Ibuprofen induces hypogonadism
There are quite a few athletes who take painkillers like ibuprofen just before a training or competition. By suppressing the pain of exertion, old injuries or overworked joints painkillers allow them to perform better - in the short term. In the longer term these athletes may, according to Danish research recently published in PNAS, lower their testosterone levels.
Danish endocrinologists, affiliated with the University of Copenhagen, divided 31 healthy men aged 18-35 into t2 groups. One group took 2 times a dose of 600 milligrams of ibuprofen every day for 6 weeks. That is the maximum dose according to the pharmaceutical industry. The other group took a placebo.
After two weeks' administration of ibuprofen, the concentration of LH - the hormone that lets the body produce more testosterone - increased significantly in the blood of the men, and after 6 weeks that effect had become even greater. However, the concentration of testosterone did not increase.
As men age, their testes may get more and more trouble maintaining the testosterone level. That's why the LH level in the blood rises. In the first stages of this hormonal aging process, because of the increased LH level, the release of testosterone remains constant. Endocrinologists then speak of 'compensatory hypogonadism'.
At a later stage, however, the testes become insensitive to LH and reduce their release of testosterone. The testosterone level drops. Endocrinologists then speak of 'overt hypogonadism'.
It seems that long-term use of a high dose of ibuprofen imitates and perhaps even accelerates this endocrinological aging process.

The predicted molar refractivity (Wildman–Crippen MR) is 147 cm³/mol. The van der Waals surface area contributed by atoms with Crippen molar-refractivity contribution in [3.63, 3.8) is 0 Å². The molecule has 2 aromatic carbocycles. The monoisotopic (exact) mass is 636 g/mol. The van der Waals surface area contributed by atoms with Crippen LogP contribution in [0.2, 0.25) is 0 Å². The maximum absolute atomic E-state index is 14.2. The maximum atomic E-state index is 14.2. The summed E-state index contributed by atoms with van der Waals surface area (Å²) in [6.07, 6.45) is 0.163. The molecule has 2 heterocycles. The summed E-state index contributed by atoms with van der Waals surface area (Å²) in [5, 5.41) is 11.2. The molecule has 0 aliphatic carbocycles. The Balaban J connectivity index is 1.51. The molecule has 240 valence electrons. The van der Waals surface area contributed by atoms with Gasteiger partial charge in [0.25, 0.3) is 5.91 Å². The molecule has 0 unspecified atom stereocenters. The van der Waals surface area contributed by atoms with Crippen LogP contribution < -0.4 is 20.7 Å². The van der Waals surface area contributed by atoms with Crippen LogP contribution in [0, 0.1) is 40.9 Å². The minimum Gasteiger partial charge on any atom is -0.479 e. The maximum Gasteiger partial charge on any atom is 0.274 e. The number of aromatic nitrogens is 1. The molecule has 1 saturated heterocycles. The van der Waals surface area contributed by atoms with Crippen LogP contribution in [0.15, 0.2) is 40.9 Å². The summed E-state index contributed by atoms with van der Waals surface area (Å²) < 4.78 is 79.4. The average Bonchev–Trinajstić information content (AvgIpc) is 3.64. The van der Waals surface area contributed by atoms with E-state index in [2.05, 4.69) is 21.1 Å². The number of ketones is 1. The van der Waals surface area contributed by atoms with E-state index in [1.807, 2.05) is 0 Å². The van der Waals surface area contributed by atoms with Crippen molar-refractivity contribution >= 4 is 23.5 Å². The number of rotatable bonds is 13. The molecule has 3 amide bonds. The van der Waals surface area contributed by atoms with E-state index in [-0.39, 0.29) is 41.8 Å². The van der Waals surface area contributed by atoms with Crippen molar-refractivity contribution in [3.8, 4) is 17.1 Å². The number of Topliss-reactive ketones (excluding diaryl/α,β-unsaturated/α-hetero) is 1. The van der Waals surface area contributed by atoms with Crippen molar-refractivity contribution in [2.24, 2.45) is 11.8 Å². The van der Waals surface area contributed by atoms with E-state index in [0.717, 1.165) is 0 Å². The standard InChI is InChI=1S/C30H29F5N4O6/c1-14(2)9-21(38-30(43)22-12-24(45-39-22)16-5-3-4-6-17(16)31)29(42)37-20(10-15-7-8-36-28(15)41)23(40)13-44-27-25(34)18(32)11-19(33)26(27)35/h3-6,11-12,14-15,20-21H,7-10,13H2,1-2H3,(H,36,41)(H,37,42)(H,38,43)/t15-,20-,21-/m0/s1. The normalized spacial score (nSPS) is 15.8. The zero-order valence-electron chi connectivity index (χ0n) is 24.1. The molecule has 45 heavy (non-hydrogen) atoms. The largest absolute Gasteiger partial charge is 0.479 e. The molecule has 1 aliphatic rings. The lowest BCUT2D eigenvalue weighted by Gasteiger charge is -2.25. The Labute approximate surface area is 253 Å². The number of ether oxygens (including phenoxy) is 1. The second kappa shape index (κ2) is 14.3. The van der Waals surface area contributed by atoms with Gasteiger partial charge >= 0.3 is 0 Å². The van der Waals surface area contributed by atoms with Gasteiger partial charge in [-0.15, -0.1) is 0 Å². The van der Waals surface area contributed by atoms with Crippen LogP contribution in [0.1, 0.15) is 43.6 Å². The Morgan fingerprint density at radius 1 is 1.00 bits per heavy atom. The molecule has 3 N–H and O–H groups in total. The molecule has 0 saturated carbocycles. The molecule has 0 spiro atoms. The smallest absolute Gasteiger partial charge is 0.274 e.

When the researchers experimented with pieces of human testes in test tubes, they saw that the production of testosterone was reduced by ibuprofen. This effect became stronger as the concentration of ibuprofen was higher, and as the exposure lasted longer.
Ibuprofen reduced the effect of literally all enzymes involved in the production of testosterone from cholesterol in the testes.
"In the clinical setting, compromised Leydig cell function resulting in increased insensitivity to LH is defined as compensated hypogonadism, an entity associated with all-cause mortality", the reserachers wrote. [J Clin Endocrinol Metab. 2015 Dec;100(12):4472-80.] "Therefore, investigating ibuprofen-induced compensatory hypogonadism is crucial, as this clinical state is generally associated with smoking and aging."
"Further characterizations of the state of compensated hypogonadism induced by ibuprofen, which was already established after 14 d of ibuprofen administration, are therefore important in determining the potential effects on healthy young men."
"Several reports have stressed the high level of long-term analgesic use among both amateur and professional athletes; ibuprofen has been favored in this use and abuse. Of note, an inverse relationship was recently reported between endurance exercise training and male sexual libido, but the possibility that medication uptake might interfere in this observation could not be totally excluded." [Med Sci Sports Exerc. 2017 Jul;49(7):1383-8.]
"Moreover, ibuprofen appears to be the preferred pharmaceutical analgesic for longterm chronic pain and arthritis."
"Therefore it is also of concern that men with compensated hypogonadism may eventually progress to overt primary hypogonadism, which is characterized by low circulating testosterone and prevalent symptoms including reduced libido, reduced muscle mass and strength, and depressed mood and fatigue."
Proc Natl Acad Sci U S A. 2018 Jan 8. pii: 201715035. doi: 10.1073/pnas.1715035115. [Epub ahead of print].
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